How can mobile operators capitalise on the social networking phenomenon that is sweeping the globe? Avichai Levy, EVP marketing at mobile multimedia and advertising company Mobixell shares his views
It seems to me that the entire world has gone social networking crazy. With 67% of global Internet users signed up to one or more social networking or blogging sites and Web 2.0 applications like MySpace, Bebo, Facebook, Twitter and You Tube widely acknowledged as the new media wave of the decade, social networks have not only crossed the chasm, they have positively vaulted over it.
The next stage of the migration from desktop to mobile is inevitable. Mobile is a natural fit for social networks, since consumers are accustomed to connecting with friends via mobile calls and texts. So using the phone to access social networks is a natural progression to the change of consumers habits in how they view and use their mobile phone.
The latest European statistics from market research firm Comscore for the first quarter of 2009 indicate that 15.2% of teenagers and 19.5% of young adults under 25 are already accessing social networking sites on mobile devices. At the same time, mobile operators are experiencing an increase in data ARPU, but not enough to cover the decrease in voice revenues. All the evidence points to the fact that mobile operators have a great opportunity to capitalise on this wave of interest, beyond just providing the pipe to deliver the service. So how can they achieve this, and what will some of the attractive by-products of embracing this new social networking vogue be?
Jumping on the Web 2.0 bandwagon
Katrina Bond, an analyst at Analysys Mason wrote in a report last year on this very subject: Mobile social networking is stimulating growth in mobile data usage and revenue, which is crucial for mobile operators as their voice revenue comes under increasing pressure.
So how can they play a part in the social networking vogue that is sweeping the globe?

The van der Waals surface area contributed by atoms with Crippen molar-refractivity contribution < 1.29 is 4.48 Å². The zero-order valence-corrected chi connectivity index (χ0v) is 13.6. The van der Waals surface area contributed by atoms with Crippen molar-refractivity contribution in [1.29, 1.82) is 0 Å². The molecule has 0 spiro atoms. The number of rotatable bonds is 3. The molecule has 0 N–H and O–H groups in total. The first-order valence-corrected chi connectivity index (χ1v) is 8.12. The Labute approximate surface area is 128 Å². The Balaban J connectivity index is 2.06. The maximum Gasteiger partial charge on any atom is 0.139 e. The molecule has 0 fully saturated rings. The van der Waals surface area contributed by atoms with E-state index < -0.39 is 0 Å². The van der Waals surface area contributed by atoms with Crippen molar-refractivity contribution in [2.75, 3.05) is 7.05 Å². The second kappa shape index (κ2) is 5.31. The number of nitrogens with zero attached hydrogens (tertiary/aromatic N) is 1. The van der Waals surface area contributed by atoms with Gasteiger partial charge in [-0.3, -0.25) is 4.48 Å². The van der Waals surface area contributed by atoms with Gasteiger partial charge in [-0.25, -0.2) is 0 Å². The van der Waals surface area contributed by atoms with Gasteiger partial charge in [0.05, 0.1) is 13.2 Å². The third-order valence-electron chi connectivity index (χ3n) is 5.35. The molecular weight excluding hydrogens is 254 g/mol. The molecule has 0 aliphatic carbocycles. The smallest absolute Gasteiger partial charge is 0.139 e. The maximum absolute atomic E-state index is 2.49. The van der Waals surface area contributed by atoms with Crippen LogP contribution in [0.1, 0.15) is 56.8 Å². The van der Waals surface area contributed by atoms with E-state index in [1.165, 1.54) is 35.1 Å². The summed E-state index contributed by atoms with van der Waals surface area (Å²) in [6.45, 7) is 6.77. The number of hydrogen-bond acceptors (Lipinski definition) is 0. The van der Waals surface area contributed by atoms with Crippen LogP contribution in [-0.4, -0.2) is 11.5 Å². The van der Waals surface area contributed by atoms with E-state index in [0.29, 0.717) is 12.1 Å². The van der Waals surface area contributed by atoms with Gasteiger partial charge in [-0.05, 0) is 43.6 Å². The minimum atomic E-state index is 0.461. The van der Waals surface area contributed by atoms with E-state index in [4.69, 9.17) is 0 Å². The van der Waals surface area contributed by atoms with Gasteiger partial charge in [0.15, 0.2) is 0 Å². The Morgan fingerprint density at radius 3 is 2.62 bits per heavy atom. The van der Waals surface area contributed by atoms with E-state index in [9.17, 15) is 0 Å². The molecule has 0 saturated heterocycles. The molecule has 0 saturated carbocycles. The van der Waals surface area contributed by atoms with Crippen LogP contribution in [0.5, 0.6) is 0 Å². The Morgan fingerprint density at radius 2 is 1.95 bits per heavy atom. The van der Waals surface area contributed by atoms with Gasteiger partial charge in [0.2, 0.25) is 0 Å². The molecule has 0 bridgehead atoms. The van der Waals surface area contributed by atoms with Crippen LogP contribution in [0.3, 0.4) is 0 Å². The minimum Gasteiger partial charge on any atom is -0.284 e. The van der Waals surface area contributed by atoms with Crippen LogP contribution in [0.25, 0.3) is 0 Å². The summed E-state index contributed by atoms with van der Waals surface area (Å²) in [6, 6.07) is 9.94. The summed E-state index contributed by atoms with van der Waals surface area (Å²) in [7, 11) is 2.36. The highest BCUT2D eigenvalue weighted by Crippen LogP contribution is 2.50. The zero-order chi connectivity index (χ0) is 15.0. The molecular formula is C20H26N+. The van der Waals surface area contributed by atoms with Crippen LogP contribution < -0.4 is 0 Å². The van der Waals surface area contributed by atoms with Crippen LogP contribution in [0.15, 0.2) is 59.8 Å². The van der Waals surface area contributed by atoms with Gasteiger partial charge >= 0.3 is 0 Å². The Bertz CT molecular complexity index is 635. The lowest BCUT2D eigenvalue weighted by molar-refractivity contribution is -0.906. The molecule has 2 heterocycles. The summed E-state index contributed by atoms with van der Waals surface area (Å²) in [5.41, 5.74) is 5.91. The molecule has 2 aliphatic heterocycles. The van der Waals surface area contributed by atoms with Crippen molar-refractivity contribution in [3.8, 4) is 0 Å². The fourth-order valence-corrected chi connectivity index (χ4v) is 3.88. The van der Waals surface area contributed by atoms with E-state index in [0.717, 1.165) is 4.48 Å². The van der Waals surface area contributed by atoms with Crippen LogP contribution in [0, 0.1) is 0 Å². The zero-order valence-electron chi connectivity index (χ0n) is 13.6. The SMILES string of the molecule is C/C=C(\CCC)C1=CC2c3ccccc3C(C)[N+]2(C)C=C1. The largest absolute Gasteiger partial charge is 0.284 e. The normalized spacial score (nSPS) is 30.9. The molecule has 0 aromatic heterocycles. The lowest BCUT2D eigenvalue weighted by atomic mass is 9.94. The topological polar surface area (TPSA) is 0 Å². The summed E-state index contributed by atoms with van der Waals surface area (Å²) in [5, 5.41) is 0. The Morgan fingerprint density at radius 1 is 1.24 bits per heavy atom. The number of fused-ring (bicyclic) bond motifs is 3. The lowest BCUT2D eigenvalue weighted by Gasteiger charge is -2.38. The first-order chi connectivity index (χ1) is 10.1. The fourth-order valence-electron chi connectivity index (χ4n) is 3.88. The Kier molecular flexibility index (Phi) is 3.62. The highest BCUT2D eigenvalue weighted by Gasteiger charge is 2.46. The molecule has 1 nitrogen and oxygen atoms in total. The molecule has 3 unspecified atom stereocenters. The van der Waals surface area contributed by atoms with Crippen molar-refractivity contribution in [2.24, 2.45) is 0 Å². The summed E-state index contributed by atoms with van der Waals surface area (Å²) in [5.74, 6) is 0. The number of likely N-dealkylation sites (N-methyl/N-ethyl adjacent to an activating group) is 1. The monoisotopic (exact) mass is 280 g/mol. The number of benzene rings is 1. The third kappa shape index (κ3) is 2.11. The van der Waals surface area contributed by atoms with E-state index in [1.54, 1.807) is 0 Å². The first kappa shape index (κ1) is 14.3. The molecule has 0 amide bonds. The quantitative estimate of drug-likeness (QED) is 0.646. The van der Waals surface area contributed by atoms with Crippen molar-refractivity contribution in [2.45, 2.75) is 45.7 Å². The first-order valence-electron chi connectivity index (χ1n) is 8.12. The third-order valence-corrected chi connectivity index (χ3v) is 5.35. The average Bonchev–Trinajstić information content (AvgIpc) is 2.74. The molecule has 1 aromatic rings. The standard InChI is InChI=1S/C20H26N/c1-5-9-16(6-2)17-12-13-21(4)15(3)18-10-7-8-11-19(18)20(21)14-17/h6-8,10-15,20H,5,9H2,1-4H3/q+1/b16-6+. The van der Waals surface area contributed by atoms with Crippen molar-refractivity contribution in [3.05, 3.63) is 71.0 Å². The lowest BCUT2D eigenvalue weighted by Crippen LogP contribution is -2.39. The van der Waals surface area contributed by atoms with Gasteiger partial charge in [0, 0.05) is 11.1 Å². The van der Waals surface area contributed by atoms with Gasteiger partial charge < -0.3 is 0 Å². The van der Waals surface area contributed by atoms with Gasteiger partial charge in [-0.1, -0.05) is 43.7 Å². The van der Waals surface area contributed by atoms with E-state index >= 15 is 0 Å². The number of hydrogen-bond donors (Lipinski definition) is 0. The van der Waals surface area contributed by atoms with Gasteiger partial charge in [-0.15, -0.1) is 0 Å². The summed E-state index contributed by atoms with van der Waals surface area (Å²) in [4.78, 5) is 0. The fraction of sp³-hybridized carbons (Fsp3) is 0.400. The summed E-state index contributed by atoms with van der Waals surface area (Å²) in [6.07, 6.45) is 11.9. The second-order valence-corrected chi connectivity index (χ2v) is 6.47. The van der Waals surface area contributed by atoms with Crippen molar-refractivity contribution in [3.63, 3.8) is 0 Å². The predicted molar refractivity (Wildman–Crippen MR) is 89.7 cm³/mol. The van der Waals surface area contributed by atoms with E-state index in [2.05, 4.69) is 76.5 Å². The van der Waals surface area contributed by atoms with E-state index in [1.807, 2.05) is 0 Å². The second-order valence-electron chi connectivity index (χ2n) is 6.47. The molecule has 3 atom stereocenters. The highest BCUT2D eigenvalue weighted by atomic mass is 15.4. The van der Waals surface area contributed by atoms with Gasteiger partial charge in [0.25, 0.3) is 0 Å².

Currently users access social networks on their mobile by three primary means: by browsing over the mobile web; by downloading various client applications; and by SMS. The downsides of these different options are apparent. Mobile web access is generally too slow, and the process too cumbersome, and the user browsing experience un-enticing, especially on widespread feature phones, which will inevitably prevent this approach from gaining mass market adoption quickly enough to close the declining voice to increasing data revenue gap.
Downloadable applications, on the other hand provide a good user experience. Their use is limited by device type, however, and typically excludes the use of feature phones, and once again, the ease of use in downloading client applications will deter all but the more technically literate.
SMS alerts are increasing in popularity (according to Nielsen by the end of 2008 an estimated 3 million US mobile users were texting Facebook on a regular basis). However, SMS degrades the media richness of social media sites to plain grey text. Media rich Internet services deserve no less than rich media bearer services that maximize the user experience.
Social Media Gateways
More recently, new technology in the shape of Social Media Gateways (SMG) from companies like Mobixell, has emerged to overcome these constraints and offer mobile operators an opportunity to assume a critical position in the value chain. This new technology enables mobile operators to offer their subscribers an easy to use, clientless means of accessing all of the main social networking sites on the move via messaging applications such as MMS. And since MMS is already being used to get social media updates, it offers an easy transition for the subscriber. Users can register a phone to receive MMS (or SMS) updates for any social media posted by their friends. So how does it work?